Remote-control system uses brain waves
A man tests the Mind Control Tool Operating System
System could be a boon for paralyzed people
December 25, 1997
Web posted at: 2:31 p.m. EST (1931 GMT)
HIMEJI, Japan (AP) -- Something spooky's afoot. Lights turn
on without warning. The TV flashes channels at random. In the
distance, a chime goes off.
But there are no poltergeists here. A scientist-entrepreneur
decked out in pink goggles and a green lab coat is
controlling everything -- apparently with his brain waves.
Hidenori Onishi is using a device that senses brain-wave
patterns and converts them into signals used to operate
electrical appliances. He claims that the machine is the
world's first brain-wave remote control aimed at a broad
Its inventors believe it may be a major breakthrough for
bedridden or paralyzed people whose bodily movements are
"We're already marketing remote-control products that are
activated by touch, voice or breathing," said Onishi, whose
Technos Japan Co. jointly developed the device with the
Himeji Institute of Technology. "When your limbs are
paralyzed and you can't use your voice, what you have left is
Goggles are attached to a computer
Few outside researchers have seen the product, although
Onishi says they are welcome to evaluate it.
Naoki Yoshida, a researcher at the College of Medical
Technology at Hokkaido University, said the system will be
useful to the handicapped, "if the system really responds to
brain waves and it doesn't require training." He cautioned,
however, that creating a system that responds to brain waves
"seems very difficult."
The device in Onishi's lab looks like a pair of ski goggles
-- in fact, a device to hold electrodes to the head --
attached to a laptop-sized computer. It is called the Mind
Control Tool Operating System, or MCTOS, and should be ready
for sale in April at a cost of about $4,800.
Onishi said similar devices have been built, but remain
either experimental or highly impractical. One device made in
the United States requires that an electrode be implanted in
the user's scalp, he said.
MCTOS, however, appear to be surprisingly easy to master.
"The system requires no training by the user, because the
brain waves the machine responds to are emitted simply by
exercising the will," Onishi said.
In practical terms, exercising the will means saying
something like "Yes!" or "On!" inside your head.
User has menu of options
Any strong mental affirmation sends out a brain signal that
the electrodes apparently intercept and feed to the computer.
The computer then activates the appropriate appliance.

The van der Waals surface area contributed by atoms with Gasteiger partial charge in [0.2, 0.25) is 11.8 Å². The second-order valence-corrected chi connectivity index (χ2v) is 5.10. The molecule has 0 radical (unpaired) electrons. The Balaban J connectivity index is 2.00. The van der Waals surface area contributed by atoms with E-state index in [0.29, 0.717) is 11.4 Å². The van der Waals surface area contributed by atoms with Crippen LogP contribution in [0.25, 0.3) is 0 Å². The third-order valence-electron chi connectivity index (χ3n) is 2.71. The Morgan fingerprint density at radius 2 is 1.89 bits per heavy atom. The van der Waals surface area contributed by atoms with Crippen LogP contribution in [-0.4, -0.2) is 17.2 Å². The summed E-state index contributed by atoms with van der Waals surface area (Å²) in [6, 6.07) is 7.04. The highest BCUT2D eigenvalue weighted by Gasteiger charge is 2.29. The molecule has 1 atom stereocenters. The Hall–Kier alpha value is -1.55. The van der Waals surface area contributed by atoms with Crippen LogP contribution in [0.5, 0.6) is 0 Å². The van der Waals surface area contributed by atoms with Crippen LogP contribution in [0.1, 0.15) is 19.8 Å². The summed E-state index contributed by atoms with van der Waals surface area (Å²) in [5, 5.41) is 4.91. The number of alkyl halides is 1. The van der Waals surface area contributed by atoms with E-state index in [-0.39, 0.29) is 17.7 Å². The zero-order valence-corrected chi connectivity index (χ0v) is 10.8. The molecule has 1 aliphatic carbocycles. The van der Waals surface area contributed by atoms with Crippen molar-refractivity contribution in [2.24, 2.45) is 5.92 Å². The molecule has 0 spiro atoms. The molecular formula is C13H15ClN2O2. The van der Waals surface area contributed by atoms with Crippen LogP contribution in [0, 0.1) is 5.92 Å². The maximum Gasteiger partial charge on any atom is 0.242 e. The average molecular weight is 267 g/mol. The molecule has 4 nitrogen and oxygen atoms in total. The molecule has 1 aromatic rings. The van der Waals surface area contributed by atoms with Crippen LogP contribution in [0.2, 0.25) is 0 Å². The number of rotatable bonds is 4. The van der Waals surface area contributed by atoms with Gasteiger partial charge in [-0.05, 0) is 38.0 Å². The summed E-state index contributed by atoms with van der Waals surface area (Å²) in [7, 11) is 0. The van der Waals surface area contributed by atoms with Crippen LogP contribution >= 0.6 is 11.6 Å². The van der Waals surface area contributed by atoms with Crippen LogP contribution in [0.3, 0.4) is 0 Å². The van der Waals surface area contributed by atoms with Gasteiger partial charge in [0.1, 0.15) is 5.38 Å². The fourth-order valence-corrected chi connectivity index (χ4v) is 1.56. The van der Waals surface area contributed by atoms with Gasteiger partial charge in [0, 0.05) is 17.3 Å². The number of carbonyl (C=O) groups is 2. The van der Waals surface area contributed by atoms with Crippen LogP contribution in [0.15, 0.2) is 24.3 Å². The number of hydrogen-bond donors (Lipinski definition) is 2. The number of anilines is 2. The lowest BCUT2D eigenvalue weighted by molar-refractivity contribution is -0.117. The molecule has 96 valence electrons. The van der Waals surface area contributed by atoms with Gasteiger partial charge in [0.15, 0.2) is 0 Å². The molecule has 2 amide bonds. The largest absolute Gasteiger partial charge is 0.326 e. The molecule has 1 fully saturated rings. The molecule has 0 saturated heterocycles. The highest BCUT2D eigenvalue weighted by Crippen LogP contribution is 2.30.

Nerve cells in the brain are constantly emitting a variety of
electrical impulses, each of which has a distinctive
wave-like pattern when monitored by an instrument called the
MCTOS responds to a single type of brain impulse, the beta
wave, which is produced in states of mental excitement. It
can also be set up to operate by the electrical impulses
emitted by rapid eye movement.
"Brain waves are emitted by everyone," Onishi said. "But
there are some types that are difficult to control and others
that can be controlled quite easily."
To prove his point, Onishi put on the electrodes, clenched
his fists and closed his eyes. Electric bells started ringing
on command and the TV responded to his every wish.
Items on the display menu, which looks like a computer screen
and can be placed conveniently in front of the user, include
television, stereo and electric bed control. A brain wave
pulse turns the computer on, and more pulses are used to step
through a menu of appliances and the desired actions by them.
Discomfort appears solvable
One drawback is that the goggles must be worn to operate the
system, and they can cause discomfort if they are wrapped
around the eyes all day long. It appeared to a reporter
that they could be replaced by a more comfortable headband.
An Associated Press reporter who tested the system easily
mastered simple tasks like turning on lights. More demanding
activities such as changing television channels took a bit of
extra thought, however.
The device can be switched off when not in use, so it won't
change the channel, say, by the user's mental excitement when
a baseball player smacks a home run.
Copyright 1997 The Associated Press. All rights reserved. This material may not be published, broadcast, rewritten, or redistributed.